- The Washington Times - Monday, August 7, 2000

JAKARTA, Indonesia Abdurrahman Wahid has a lot of explaining to do.

Nine months after legislators elected him Indonesia's president amid hopes for economic and political reform, the same legislators say he has failed.

The currency has plunged in value, sectarian and criminal violence threatens to tear the country apart, and Mr. Wahid is accused of the same authoritarianism he professes to oppose.

In a speech expected to be delivered today at the opening of the annual People's Consultative Assembly (MPR) session, Mr. Wahid will report on his first crisis-filled months in power.

Despite speculation the 700-member assembly could try to oust Mr. Wahid, that seems unlikely now, although his longer-term future remains in doubt.

The 59-year-old president met Tuesday with the leaders of major political parties in a show of unity aimed at easing political tension ahead of the two-week MPR session. After the meeting, Mr. Wahid said party leaders agreed the MPR would not become a forum to topple his administration.

"Now there's no effort to replace the president but to correct him … so he can improve his errors," said Lukas Karl Degey, who chairs the Indonesian Democratic Party-Struggle (PDIP) faction in the House of Representatives.

The PDIP's 153-member faction is the largest in the House of 500 parliamentarians who were chosen last year in Indonesia's first free election in decades.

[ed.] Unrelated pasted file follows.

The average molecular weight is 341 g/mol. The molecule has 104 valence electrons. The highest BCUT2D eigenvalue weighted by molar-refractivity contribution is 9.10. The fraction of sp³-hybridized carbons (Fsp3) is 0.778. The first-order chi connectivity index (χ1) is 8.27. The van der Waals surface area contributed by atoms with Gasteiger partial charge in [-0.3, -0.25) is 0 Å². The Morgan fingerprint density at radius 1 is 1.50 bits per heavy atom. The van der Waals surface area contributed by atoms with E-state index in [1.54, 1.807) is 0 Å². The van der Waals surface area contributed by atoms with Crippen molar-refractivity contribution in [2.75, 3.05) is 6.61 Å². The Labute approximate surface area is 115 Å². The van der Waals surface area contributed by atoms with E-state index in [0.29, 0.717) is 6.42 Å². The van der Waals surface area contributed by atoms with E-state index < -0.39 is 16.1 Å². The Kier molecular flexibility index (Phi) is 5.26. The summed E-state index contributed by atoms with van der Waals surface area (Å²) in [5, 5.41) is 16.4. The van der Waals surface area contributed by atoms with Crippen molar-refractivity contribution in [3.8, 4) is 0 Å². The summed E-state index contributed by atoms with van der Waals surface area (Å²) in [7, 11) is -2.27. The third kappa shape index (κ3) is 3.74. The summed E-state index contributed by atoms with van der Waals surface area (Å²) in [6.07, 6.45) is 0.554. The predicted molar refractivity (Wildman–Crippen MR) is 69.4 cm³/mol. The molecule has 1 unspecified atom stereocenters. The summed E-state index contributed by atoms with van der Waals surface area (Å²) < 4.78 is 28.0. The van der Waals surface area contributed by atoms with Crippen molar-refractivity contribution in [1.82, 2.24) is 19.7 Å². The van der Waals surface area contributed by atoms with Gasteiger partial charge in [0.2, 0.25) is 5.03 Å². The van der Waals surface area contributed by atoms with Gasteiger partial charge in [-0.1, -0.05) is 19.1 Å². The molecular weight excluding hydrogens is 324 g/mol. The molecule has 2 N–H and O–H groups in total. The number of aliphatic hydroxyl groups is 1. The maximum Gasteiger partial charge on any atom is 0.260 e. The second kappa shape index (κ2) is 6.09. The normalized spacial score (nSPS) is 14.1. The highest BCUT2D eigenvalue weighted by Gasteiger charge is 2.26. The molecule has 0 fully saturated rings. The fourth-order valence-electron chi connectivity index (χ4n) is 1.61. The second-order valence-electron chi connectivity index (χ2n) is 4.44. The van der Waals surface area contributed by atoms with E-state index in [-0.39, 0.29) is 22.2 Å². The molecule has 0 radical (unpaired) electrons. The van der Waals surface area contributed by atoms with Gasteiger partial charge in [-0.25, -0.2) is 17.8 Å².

In the MPR, Indonesia's highest legislative body, House members sit with appointed military and police representatives, along with politicians from the various regions in this archipelago nation of 210 million people.

Despite the recent public show of unity by party leaders, diplomatic sources say senior party officials have been meeting regularly to discuss ways of removing Mr. Wahid.

"The knives are out," one source said, adding that the maneuvers are believed to have the backing of Mr. Wahid's vice president, Megawati Sukarnoputri, who heads the PDIP.

Any move to topple him through a special legislative session likely would take several more months, one source said, noting that legal measures that theoretically could lead to Mr. Wahid's ouster are not yet in place.

But politicians already are talking about finding an alternate role for Mr. Wahid.

"The solution is this: OK, he remains head of state as president, [but] he surrenders the Cabinet to Megawati," said Syamsul Mu'arif, chairman of the Golkar party's House faction. With 120 members, it is the second-largest party group.

"We only desire to improve the situation," Mr. Mu'arif said.

While Mr. Mu'arif and other party leaders complain about Mr. Wahid's failures, ordinary Indonesians aren't as quick to criticize the frail and virtually blind former Muslim cleric. They appear more ready to blame former President Suharto's legacy for many of Indonesia's problems, particularly the violence that has laid waste to much of the country.

But Mr. Degey, the PDIP legislator, said the president's popularity won't stop legislators from demanding explanations about the scandals and failures of his administration.

These include:

• The diversion of $4 million from the State Logistics Agency in a scam linked to the president's masseur.

• Mr. Wahid's acceptance of $2 million donated by the Sultan of Brunei.

• The president's refusal to explain the firing of two economic ministers. The firings bring to five the number of ministers dismissed by the president in half a year.

• Economic problems including a currency that had lost almost 50 percent of its value in recent weeks before recovering somewhat.

• Bombings, mass murders and the demolition of entire villages in various parts of the country.

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